I prayed morning Psalms from Miles Coverdale’s translation, an historic and aesthetic blessing from the Anglican tradition.
There was a fatal shooting in our city yesterday, and there’s news of an armed takeover of a Federal building in another state, not to mention the global stuff. Oh, and we have a flood disaster in the middle of the country on the heels of lethal, out of season tornadoes. So Coverdale’s rendition of the Psalmist’s praise to God leaped from the page,
Who stilleth the raging of the sea, and the noise of his waves, and the madness of the peoples. (Psalm 65:7, Coverdale)
The mystery of why and when God declines to wield His “stilling” power won’t be answered by a puny blogger. The perennial questions are always there: Is God powerless? Do sin and death have equal power to arm wrestle with God over the cosmos? Does God inflict these horrors and punishments? Does God exist or is this all random stuff? If God exists, does He care?
Reacting to the madness we now call World War I (our claims to progress mocked by what the enumeration tells us), Yeats wrote,
…Things fall apart; the centre cannot hold;
Mere anarchy is loosed upon the world,
The blood-dimmed tide is loosed, and everywhere
The ceremony of innocence is drowned;
The best lack all conviction, while the worst
Are full of passionate intensity.
Surely some revelation is at hand;
Surely the Second Coming is at hand…
We think our madness can bring about the end, just as we sometimes presume that our goodness, effort, insight or perceived progress will create a heaven on earth.
But the heaven of our making never arrives, nor does the end toward which our recurring madness seems to point.
When I was in the Army decades ago, many of my Sergeants were veterans of the Viet Nam
war “conflict.” One of them shared a darkly humorous aphorism about the first experience of combat,
When in danger, when in doubt, run in circles, scream and shout.
It strikes me that a big part of Christian witness should be to help the world to be still and wait. We are prone to jump on the let’s-build-heaven-on-earth bandwagon, as if we are the object of the Psalmist’s praise, to run in circles, scream and shout as if we have power to still the waves and madness (a belief which might well be defined as madness, but I digress).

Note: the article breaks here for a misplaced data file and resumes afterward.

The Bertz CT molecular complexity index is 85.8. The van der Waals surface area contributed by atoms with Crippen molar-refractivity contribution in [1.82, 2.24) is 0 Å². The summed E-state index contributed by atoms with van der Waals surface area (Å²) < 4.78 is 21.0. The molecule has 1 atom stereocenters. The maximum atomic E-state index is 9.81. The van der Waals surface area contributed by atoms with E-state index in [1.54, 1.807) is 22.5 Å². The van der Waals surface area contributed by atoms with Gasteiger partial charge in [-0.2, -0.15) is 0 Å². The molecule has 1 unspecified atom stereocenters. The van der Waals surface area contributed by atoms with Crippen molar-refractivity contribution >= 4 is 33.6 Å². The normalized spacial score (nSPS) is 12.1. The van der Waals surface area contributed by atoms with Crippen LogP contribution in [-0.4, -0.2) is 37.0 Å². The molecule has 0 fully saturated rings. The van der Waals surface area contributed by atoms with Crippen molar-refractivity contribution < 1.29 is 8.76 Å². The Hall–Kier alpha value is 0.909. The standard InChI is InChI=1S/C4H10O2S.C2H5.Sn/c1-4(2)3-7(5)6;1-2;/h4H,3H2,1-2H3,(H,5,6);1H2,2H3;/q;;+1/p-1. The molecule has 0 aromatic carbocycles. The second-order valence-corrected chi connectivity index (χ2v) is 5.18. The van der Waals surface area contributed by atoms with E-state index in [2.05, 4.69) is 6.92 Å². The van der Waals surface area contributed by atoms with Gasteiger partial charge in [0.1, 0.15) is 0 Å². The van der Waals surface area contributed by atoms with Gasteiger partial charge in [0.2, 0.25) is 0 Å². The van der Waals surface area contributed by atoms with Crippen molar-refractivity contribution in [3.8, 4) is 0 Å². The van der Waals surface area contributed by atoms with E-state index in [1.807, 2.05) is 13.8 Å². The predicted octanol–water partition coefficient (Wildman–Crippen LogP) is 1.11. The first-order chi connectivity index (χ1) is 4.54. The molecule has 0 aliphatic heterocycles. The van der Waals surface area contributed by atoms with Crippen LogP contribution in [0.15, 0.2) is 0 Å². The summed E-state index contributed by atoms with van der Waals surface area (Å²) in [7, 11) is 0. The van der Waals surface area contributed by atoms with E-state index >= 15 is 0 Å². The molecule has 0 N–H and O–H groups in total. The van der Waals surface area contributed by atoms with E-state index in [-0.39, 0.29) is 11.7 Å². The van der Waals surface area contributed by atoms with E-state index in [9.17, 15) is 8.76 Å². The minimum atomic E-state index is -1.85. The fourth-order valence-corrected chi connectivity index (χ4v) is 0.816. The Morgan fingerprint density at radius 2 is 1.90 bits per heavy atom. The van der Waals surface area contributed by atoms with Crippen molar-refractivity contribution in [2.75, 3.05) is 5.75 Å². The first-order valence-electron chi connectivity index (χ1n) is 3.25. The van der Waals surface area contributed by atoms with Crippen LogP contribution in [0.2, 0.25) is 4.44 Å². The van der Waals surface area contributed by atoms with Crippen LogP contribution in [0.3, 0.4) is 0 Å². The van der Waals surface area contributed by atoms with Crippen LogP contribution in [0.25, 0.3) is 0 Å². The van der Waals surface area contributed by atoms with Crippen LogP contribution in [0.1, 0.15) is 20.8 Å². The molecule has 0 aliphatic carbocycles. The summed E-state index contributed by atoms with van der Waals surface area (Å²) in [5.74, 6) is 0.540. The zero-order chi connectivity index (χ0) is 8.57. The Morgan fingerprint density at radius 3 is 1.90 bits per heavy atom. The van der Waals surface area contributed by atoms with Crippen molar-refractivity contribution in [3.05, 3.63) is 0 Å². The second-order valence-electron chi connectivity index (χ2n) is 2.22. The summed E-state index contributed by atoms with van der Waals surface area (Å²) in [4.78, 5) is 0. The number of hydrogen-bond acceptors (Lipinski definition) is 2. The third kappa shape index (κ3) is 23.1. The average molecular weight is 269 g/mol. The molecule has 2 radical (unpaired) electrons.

The ancient prophecies tell us that the peace we seek will not come from a program of human design or exertion of human power, but, like the creation of the universe, be a word of God,
He shall judge between many peoples, and shall decide for strong nations far away; and they shall beat their swords into plowshares, and their spears into pruning hooks; nation shall not lift up sword against nation, neither shall they learn war anymore; but they shall sit every man under his vine and under his fig tree, and no one shall make them afraid, for the mouth of the LORD of hosts has spoken. (Micah 4:3-4 ESV)
The call to pause and wait finds lovely expression in one of the Christmas hymns (which at this writing we can keep singing until Wednesday!). May it call us back from running in circles, screaming and shouting,
Still through the cloven skies they come
with peaceful wings unfurled,
and still their heavenly music floats
o’er all the weary world;
above its sad and lowly plains,
they bend on hovering wing,
and ever o’er its Babel sounds
the blessed angels sing.
And ye, beneath life’s crushing load,
whose forms are bending low,
who toil along the climbing way
with painful steps and slow,
look now! for glad and golden hours
come swiftly on the wing.
O rest beside the weary road,
and hear the angels sing!